A Vital Driver for the Economy

American Indian tribes have ushered in the most successful era for tourism in Oklahoma history. Across the state, tribes are running thriving businesses and enterprises, and their destination-driven attractions are drawing visitors to Oklahoma. From gaming and entertainment to resorts and retail, tribes are an essential engine for the state’s third-largest industry.

Shawnee Balloon Fest
Citizen Potawatomi Nation’s annual FireLake Fireflight Balloon Fest draws upwards of 100,000 visitors each year.
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In addition to bringing in tourism dollars, the tribal culture itself is a tourist attraction. The tribes who make their headquarters here have helped propel a genuine revival in the legacies, traditions and history surrounding these cultures. It’s taught in heritage centers, displayed in museums, recreated in traditional villages, enjoyed in art, revered in powwows and celebrated in festivals.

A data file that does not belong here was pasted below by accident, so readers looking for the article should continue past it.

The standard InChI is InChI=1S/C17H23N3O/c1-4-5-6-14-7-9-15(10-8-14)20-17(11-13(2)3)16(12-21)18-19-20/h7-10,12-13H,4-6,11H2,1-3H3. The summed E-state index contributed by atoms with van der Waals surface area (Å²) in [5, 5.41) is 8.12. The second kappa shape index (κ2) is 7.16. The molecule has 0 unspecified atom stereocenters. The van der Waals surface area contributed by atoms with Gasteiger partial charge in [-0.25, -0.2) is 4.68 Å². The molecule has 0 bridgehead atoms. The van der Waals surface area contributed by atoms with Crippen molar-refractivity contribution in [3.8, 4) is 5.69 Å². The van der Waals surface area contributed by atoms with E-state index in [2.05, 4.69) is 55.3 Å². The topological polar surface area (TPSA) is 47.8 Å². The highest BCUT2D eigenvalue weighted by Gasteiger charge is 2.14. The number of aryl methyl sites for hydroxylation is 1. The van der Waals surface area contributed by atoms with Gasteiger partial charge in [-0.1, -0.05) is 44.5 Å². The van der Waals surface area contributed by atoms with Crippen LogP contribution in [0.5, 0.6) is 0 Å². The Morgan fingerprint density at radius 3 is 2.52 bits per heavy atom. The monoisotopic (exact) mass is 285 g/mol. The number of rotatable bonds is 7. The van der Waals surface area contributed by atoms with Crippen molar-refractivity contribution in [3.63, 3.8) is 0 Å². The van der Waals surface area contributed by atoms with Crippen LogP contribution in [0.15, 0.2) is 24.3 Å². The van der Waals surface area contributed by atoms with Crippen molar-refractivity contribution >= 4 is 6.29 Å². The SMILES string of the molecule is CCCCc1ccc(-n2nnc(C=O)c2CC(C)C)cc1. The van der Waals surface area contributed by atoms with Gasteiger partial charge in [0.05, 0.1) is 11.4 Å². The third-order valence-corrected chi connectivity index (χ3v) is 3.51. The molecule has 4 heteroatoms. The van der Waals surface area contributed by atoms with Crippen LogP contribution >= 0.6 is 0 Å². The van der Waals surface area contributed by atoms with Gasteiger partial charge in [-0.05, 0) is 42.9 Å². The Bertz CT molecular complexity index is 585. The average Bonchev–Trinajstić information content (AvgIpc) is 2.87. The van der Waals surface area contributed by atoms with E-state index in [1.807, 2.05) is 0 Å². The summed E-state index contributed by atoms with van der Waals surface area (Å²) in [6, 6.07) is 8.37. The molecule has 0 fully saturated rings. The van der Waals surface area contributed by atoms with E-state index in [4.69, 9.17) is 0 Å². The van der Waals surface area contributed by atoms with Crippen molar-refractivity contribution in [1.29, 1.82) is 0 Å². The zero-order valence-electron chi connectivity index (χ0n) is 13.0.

We don’t have a Grand Canyon. We don’t have a Niagara Falls. But what we do have are 39 Indian tribes with historical sites, with museums, with cultural events, with dances, and art, and hotels. Tourism is really driven by our Indian tribes in Oklahoma.
Judge Robert Henry
President, Oklahoma City University (2010-2018)

For some, it’s a way to reconnect with a long-forgotten heritage. For others, it’s a place to observe, learn and absorb. From museums and cultural centers to galleries and trading posts, the tribal nations of Oklahoma offer a variety of cultural destinations that attract travelers and locals alike. Each has a unique story to share and all are showcasing centuries of traditions and contributions.

If you give them a great five-star hotel, five-star restaurant, a wonderful casino experience, they’re going to want to stay in your area for awhile.
Teresa France
Executive Director
Watonga Chamber of Commerce (2018-2020)
We are bringing millions into Oklahoma. Eighty-five percent of our clientele comes from Missouri and Arkansas.
Glenna Wallace
Eastern Shawnee Tribe
Red Earth has been here in Oklahoma City for decades. It’s a celebration of native culture and native peoples and I think it’s something we’re very proud of here.
David Holt
Mayor of Oklahoma City